Ultra-endurance cyclist Grant Lottering’s expectations were exceeded in every way during his first South African Im’possible Tour, which ended after a brutal 66 hours at Val de Vie Estate in the Paarl-Franschhoek Valley on Sunday.
According to Lottering, who turned to attempting near impossible cycling feats after the sport almost cost him his life in 2013, no one has attempted a single ride of this magnitude in the country.
“My first local tour was more brutal, extreme and beautiful than I expected,” said the Laureus Sport for Good ambassador, who started his vigil at dawn on Thursday in Patensie.
“I have absolutely nothing left. I had to endure levels of pain for hours on end, comparable only with my first tour in 2014 while still recovering from my near-fatal cycling accident in the Italian Alps.
“The number of people who waited for me at the finish was also a massive surprise,” Lottering said shortly after completing the 1 314km on and off-road ride from the Eastern Cape town near Port Elizabeth.
The 50-year-old, who is also a cancer survivor, climbed 17 mountains totalling 12 000m of vertical ascent and napped just under three hours to achieve an average speed of around 20km/h.
“The way I designed the route meant it was broken up into specific segments which I used as markers to tick off. For example, first the Baviaanskloof, then the Seven Passes Road, then the tar section from George to Oudtshoorn and so on.
“As with every previous tour I had scheduled 10-minute stops every four to six hours, which gave me something to look forward to,” said Lottering, who attempted his fifth international tour in September.
“It also enabled my support team and I to keep on track with my progress in terms of the time splits I had pre-calculated.”
He said the first 30 hours, which took him to the top of Swartberg Pass at 590km, were “insanely hard”.
“This entire section I had to ride almost like a time-trial as I simply had to get to the summit before sunset on day two. We made it by about 15 minutes; just enough time to get some fantastic images and footage.
“It was the mountain that almost defeated me as I suffered terribly by then.
“On day three and into the evening I had to ride on the mountain bike from Ladismith through Anysberg Nature Reserve to Ouberg Pass and on to Touws River, where I arrived just before midnight.”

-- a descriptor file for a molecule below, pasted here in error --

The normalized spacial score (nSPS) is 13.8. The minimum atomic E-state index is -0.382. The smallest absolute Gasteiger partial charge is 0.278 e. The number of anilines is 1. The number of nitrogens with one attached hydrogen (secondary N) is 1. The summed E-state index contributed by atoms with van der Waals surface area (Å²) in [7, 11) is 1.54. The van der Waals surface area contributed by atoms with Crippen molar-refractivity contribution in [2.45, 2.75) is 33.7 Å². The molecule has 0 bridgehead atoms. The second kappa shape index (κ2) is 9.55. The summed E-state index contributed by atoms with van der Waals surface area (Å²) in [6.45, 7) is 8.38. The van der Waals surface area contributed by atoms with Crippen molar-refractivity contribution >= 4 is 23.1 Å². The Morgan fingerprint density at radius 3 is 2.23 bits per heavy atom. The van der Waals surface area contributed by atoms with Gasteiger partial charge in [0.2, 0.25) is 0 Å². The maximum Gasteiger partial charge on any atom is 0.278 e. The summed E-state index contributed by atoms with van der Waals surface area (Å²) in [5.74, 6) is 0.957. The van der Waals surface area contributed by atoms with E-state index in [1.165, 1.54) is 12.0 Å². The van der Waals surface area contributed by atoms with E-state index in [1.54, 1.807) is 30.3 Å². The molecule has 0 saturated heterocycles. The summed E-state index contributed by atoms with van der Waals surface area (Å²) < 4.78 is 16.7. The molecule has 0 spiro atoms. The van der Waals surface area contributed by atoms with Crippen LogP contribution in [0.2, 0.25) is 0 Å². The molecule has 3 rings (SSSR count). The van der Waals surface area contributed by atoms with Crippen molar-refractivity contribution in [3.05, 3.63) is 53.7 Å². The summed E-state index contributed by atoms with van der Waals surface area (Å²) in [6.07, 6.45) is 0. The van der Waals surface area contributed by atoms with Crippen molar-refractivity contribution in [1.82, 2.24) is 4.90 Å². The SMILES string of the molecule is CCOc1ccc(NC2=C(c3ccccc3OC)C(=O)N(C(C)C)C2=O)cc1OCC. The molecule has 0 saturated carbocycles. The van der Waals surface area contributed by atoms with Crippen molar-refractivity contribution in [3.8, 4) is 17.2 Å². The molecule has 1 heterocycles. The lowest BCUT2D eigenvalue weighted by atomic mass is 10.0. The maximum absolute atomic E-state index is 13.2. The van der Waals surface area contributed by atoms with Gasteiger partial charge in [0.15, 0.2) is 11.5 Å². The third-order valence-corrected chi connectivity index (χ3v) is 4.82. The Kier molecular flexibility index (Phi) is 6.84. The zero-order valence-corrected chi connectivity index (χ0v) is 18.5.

On this stretch, he had to endure a cocktail of heat, rough road surfaces and corrugations.
“By then my backside had already become very bruised and chafed, so it was a truly testing and relentless section.
“Another aspect of my ride, which has always been incredibly difficult, was to stop for one hour alongside the road, sometimes in a town, other times in the middle of the Karoo at 2am, to eat, nap for 30 minutes and get back on the bike knowing I still had hundreds of kilometres to go.”
The segment between Knysna and George, which he rode between 1am and sunrise, was much harder than he had expected.
“During this section I went through a period where I had absolutely no legs and it just felt like I would never reach George.”
However, his mood improved on the stretch from George to Oudtshoorn via Robinson Pass, which he experienced as “extremely special”.
“The last time I rode up there I was an 18-year-old in the Allied Tour and I was the only amateur who managed to stay with seven of the top professionals, including Alan van Heerden, Robbie McIntosh and Willie Engelbrecht.
“I went on to finish eighth overall, first amateur and junior, so I will never forget it. This time round I went a tad slower though.”
The weather played along, apart from the last day through Ceres into Paarl where it became overcast and cooler.
“Other than that, we didn’t see a single cloud the entire ride, no rain and just the normal wind patterns one would expect in the Karoo.
“The weather was always my concern as it changes so quickly and that is often followed by strong winds, but it turned out just fine.”
Comparing his overseas Im’possible tour to this one, he felt the latter was more fulfilling and rewarding.
“There is very little that can compare to riding all the big alpine giants and famous Tour de France mountains in one ride, however, most of my followers and public in general could never relate to how it was.
“This year my route included roads used by most of the famous local mountain bike tours, so they were able to relate and appreciate how incredibly hard it was.”
Even switching between his mountain and road bikes was easier than he had expected.
“It actually assisted me to the extent that the different riding positions enabled me to get some relief.”
Lottering said he felt honoured to have been blessed with the physical and mental strength to take on extreme challenges.
“Being the first person is not important to me at all. Inspiring and challenging others to dare to dream big, believe in themselves and live large is what it is about.”